British Virgin Islands
Divers can explore the rather spectacular corals and sea life within the British Virgin Island’s system of marine parks, colorful reefs teeming with fish just below the surface, and some amazing wrecks. Around Virgin Gorda, for example, scuba divers (and snorkelers, too) head for The Baths, the North Sound, and the Dogs (Great Dog Island and West Dog Island). Near Salt Island, across the channel from Road Town on Tortola, the RMS Rhone, a 310-foot royal mail steamer that sank during a hurricane in 1867, is extraordinarily well preserved. The ship’s various sections lie at various depths, making the wreck fascinating to both scuba divers and snorkelers. The Caves at Norman Island and The Indians, nearby, are also terrific snorkeling sites.
Due to their dramatic underwater topography and exceptional visibility, the Cayman Islands have become one of the Caribbean’s (if not the world’s) leading dive destinations. More than 200 dive sites, many close to shore, include soaring pinnacles, precipitous walls, beautiful coral-encrusted caverns and grottos, swim-through arches, and fascinating wrecks. Grand Cayman’s North Wall plunges more than 6,000 feet, for example, while coral reefs (with little or no current) offer shore diving and snorkeling opportunities. Little Cayman’s Bloody Bay Wall Marine Park has dramatic drop-offs, walls, and swim-throughs, along with vibrant underwater colors that reflect the park’s name. And divers and snorkelers of all abilities enjoy exploring the reefs around Cayman Brac—where divers can also inspect the MV Capt. Keith Tibbets, a 330-foot Russian frigate purposely sunk in 1996.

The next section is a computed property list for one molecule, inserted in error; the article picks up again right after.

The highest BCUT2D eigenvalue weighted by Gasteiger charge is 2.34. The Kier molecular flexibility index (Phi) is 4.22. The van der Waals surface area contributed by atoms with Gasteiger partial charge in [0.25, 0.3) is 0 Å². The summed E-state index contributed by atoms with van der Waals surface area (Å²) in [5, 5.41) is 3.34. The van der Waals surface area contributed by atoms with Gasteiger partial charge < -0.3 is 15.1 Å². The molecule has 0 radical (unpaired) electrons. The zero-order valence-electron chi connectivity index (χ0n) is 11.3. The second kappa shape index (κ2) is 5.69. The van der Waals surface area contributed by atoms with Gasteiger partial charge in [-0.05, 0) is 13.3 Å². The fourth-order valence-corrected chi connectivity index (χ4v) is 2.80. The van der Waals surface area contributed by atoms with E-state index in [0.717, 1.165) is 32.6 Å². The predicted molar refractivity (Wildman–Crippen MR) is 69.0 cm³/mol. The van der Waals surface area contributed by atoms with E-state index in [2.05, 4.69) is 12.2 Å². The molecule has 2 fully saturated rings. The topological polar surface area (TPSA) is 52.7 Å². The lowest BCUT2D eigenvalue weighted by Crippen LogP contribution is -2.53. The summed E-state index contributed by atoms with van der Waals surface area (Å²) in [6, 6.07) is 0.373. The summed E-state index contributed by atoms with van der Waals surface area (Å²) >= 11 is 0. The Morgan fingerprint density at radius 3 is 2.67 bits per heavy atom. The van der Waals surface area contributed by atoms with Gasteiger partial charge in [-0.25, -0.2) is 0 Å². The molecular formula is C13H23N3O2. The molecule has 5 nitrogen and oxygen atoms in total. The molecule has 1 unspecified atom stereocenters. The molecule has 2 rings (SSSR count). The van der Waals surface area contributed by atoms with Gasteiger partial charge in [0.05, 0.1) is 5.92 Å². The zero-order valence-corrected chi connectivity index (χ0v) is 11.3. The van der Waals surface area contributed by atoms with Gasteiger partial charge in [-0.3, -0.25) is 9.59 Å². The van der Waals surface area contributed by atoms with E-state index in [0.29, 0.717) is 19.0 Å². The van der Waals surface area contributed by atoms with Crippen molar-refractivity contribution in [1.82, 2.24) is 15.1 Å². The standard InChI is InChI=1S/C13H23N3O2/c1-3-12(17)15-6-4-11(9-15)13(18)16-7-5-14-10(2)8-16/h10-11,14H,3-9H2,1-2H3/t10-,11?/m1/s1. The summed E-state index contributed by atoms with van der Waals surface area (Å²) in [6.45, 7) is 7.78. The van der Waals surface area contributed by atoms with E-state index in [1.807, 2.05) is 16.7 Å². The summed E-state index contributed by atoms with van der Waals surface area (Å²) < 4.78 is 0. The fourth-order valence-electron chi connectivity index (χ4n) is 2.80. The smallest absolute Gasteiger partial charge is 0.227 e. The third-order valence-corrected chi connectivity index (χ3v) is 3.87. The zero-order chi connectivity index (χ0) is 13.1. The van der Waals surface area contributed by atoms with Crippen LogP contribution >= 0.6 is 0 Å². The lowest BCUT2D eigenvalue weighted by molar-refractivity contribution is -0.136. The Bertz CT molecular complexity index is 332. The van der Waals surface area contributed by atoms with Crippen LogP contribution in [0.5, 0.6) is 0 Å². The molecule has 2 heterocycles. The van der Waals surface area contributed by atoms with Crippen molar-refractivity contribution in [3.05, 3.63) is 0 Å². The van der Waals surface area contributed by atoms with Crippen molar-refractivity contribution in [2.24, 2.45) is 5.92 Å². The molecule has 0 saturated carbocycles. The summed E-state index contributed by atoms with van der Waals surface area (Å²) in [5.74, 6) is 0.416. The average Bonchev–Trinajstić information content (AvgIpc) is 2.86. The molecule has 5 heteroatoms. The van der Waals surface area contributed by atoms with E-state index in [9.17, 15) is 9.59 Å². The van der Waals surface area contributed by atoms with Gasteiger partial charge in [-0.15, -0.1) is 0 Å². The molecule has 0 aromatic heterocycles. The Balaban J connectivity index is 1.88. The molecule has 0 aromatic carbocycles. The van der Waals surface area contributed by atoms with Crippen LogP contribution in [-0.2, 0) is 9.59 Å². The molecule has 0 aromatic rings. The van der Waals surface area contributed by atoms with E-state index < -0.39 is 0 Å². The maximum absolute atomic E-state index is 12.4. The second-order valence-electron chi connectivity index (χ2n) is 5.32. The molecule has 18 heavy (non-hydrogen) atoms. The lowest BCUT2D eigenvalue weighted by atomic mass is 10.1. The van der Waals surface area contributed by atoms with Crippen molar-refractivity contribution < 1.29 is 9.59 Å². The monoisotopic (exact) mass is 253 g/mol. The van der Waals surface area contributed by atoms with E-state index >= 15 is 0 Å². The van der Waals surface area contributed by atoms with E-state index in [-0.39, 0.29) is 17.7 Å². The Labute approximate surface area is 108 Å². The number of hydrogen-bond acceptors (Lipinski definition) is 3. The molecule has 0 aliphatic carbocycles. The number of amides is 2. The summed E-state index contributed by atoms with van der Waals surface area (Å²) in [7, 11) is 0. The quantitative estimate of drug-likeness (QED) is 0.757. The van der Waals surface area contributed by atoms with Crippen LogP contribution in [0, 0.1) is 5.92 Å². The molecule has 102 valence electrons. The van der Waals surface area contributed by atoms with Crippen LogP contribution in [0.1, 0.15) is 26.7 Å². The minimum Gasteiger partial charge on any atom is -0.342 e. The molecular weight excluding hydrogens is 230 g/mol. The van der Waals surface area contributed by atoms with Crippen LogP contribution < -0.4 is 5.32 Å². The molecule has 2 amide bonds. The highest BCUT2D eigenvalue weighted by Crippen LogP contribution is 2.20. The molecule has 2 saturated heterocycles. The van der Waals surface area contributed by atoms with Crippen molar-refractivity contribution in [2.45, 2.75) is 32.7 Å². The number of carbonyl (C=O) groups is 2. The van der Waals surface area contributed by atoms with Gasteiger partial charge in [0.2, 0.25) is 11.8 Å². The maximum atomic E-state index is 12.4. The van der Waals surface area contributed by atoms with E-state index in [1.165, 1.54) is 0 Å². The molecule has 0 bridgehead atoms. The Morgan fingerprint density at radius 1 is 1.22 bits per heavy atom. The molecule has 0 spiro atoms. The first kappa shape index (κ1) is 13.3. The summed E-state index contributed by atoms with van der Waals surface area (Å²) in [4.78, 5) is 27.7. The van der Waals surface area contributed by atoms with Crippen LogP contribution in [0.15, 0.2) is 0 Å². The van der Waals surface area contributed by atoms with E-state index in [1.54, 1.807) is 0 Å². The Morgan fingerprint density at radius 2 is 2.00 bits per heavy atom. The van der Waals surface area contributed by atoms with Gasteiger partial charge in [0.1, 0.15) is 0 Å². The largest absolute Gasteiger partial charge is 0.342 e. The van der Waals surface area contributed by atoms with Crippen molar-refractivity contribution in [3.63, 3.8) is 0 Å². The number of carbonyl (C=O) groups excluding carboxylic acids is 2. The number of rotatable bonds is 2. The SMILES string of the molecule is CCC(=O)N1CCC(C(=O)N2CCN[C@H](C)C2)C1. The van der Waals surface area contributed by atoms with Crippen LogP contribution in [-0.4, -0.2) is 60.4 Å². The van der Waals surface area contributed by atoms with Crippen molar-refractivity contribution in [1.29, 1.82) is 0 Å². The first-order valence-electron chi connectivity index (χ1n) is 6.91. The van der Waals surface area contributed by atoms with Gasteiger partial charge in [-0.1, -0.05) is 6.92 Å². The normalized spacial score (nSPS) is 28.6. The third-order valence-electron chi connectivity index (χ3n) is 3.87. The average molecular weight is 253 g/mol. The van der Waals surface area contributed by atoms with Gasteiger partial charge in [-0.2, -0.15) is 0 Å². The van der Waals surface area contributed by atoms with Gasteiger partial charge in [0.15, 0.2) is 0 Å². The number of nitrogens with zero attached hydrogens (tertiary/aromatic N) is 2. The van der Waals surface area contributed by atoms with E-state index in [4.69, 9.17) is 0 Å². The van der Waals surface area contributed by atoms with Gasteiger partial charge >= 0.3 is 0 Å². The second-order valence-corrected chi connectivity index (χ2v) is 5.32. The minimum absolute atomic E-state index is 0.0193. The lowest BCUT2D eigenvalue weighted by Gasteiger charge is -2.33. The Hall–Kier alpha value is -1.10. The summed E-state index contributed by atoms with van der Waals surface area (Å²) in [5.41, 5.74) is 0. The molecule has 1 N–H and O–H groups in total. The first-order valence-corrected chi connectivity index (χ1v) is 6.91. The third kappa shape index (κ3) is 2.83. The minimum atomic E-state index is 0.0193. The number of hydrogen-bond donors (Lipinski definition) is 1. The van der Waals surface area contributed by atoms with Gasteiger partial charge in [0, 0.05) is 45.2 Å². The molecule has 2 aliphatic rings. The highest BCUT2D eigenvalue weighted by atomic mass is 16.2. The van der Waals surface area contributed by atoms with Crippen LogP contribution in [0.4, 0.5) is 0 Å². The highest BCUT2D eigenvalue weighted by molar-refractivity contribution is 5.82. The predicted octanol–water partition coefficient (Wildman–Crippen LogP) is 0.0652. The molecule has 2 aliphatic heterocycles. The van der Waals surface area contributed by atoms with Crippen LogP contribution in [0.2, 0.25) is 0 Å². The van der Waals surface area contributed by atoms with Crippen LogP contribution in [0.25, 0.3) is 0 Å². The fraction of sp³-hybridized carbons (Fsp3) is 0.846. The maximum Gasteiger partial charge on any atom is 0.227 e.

About one-third of the southern coast of Curaçao is Curaçao Underwater Marine Park, a protected marine park, with a couple of wrecks, wall diving, and more. High on the list of boat dives, though, is Mushroom Forest, just off the island’s northwest shore, where the coral heads resemble giant mushrooms. Nearby, the Blue Room—an air- and water-filled cave—is worth exploring. For snorkelers, one of the most popular spots is a small sunken tugboat in shallow water at Spanish Water; it’s often included in a boat tour but also accessible by land. Divers and snorkelers alike enjoy taking a boat trip to Klein Curaçao to explore healthy hard and soft corals and lots of other marine life.
A dramatic underwater landscape lures scuba divers to the “Nature Island”—one of the top 10 dive destinations in the world, according to PADI (Professional Association of Diving Instructors). Dominica has three marine reserves: Cabrits National Park Marine Section in the north; Salisbury Marine Reserve off the central west coast; and Soufrière-Scotts Head Marine Reserve at the island’s southwestern tip, which arguably has the best dive sites. Soufrière Bay is actually a submerged volcanic crater with vertical drops ranging from 800 to 1,500 feet. Pinnacles and canyons are everywhere—along with some active underwater fumaroles. Especially for snorkelers, the geothermal activity at Champagne Reef—home to seahorses, parrotfish, and colorful soft coral and sponge gardens—provides a unique opportunity to snorkel through warm, bubbly water above an active volcano.